Headlines / Quote of the Week

Gov. Greg Abbott
Gov. Greg Abbott (photo by John Anderson)

A.G. Ken Paxton in 2015
A.G. Ken Paxton in 2015 (photo by Jana Birchum)

Abbott Getting What He Wants: Gov. Greg Abbott vowed political revenge against fellow Republicans in the Texas House after two dozen of them joined Democrats in last year’s legislative session to tank his school voucher proposal. To that end, Abbott contributed millions to pro-school choice candidates and incumbents in 30 House races for the March primary, the Statesman reported. Yesterday’s election shows that the money worked. Almost half of the incumbent R’s lost outright. The prospects for the approval of vouchers just got a lot brighter.

And Ken Paxton Too: Another Republican in the crosshairs of the far right this election season is Speaker of the House Dade Phelan. A.G. Ken Paxton led the charge for Phelan to be primaried, after the speaker approved Paxton’s impeachment by the House last May. Now, Phelan is in a run-off with challenger David Covey. In addition to Phelan, Paxton has campaigned against 35 House Republicans. The Dallas Morning News reported 20 of the 35 beat their challengers.

And Even More Republican Infighting: Paxton’s revenge tour did not stop with House Republicans. He was enraged with eight of the judges on the Texas Court of Criminal Appeals for ruling against him in 2021. Paxton targeted three of the judges up for reelection in this year’s primary and all have been voted out.

Trump talks to Sean Hannity 
during his border visit
Trump talks to Sean Hannity during his border visit (screenshot via Fox News)

Low Primary Turnout, As Always: Voter turnout in the March primary was significantly lower in early voting than in the 2020 election, despite the state gaining more registered voters in the last four years, The Texas Tribune reported this week.

Zurawski Honored: Thursday, USA Today announced that Austin’s Amanda Zurawski is the Texas honoree for USA Today’s Women of the Year. Zurawski is the lead plaintiff in the Center for Reproductive Rights lawsuit challenging Texas’ abortion laws, having nearly died due to a spreading infection after she was denied an abortion in 2022.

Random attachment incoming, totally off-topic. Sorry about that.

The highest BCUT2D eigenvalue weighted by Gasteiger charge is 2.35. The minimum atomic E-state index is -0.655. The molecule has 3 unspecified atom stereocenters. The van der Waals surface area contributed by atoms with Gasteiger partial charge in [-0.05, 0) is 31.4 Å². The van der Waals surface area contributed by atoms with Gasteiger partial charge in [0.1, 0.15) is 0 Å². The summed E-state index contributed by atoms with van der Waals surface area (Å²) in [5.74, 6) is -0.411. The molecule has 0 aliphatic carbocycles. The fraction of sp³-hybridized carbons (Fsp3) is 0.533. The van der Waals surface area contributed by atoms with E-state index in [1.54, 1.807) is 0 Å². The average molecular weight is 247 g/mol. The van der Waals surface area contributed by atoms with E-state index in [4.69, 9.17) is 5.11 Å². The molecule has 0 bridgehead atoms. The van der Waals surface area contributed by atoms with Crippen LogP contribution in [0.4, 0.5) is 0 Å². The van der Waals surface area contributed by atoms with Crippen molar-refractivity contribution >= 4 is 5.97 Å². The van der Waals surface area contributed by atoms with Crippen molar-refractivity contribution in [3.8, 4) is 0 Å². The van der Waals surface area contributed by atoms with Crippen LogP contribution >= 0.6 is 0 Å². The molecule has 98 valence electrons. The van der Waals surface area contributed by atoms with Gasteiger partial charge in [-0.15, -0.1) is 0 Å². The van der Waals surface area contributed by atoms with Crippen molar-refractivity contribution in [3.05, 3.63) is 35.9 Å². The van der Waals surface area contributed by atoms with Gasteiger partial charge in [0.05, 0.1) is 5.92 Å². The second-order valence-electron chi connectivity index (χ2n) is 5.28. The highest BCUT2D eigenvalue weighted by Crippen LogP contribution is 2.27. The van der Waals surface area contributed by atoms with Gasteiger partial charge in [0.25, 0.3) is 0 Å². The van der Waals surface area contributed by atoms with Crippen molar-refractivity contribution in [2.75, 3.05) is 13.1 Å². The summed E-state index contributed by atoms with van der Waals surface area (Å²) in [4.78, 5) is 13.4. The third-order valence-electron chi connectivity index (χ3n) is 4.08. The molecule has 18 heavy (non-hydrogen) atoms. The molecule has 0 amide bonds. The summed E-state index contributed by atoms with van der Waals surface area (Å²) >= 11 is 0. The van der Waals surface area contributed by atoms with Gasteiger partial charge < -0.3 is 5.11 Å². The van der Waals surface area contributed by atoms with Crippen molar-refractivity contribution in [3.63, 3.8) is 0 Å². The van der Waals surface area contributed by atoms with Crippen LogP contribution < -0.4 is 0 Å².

Nonprofit Cuts Off Hedge Fund Papers: Speaking of USA Today, it’s owned by Gannett, a corporation known for hollowing out local newspapers (including the Statesman). Report for America, which sends hundreds of journalists into local newsrooms, announced this week it will no longer partner with hedge fund- or private equity-owned businesses including Gannett, writing that business models like Gannett’s “[aren’t] the future for robust local news.”

Barton Springs
Barton Springs (photo by Jana Birchum)

Tribune Partners with Frontline: In good news for local journalism, The Texas Tribune announced its partnership with Frontline, the investigative documentary series by PBS. The partnership will aid reporters in analyzing immigration and politics along the border in a critical election year, the Tribune announced.

Trump <3 Abbott: In a perfect example of the border’s role in the presidential election, Donald Trump said Abbott is on his short list of vice presidential candidates during his visit to the border last week (at the same time that Joe Biden was there). Sean Hannity asked during his show if Abbott was under consideration. “He’s done a great job,” Trump replied. “Yeah, certainly he would be somebody I would very much consider.”

Texas Can’t Trump Federal Immigration Law: Is Abbott doing “a great job” though? A federal judge in Austin, U.S. District Judge David Ezra, issued a preliminary injunction last week that will keep Texas’ extreme immigration law Senate Bill 4 from being enforced while the court challenge against it plays out. Ezra explained that the state’s disagreement with federal immigration policy doesn’t justify violating the Supremacy Clause.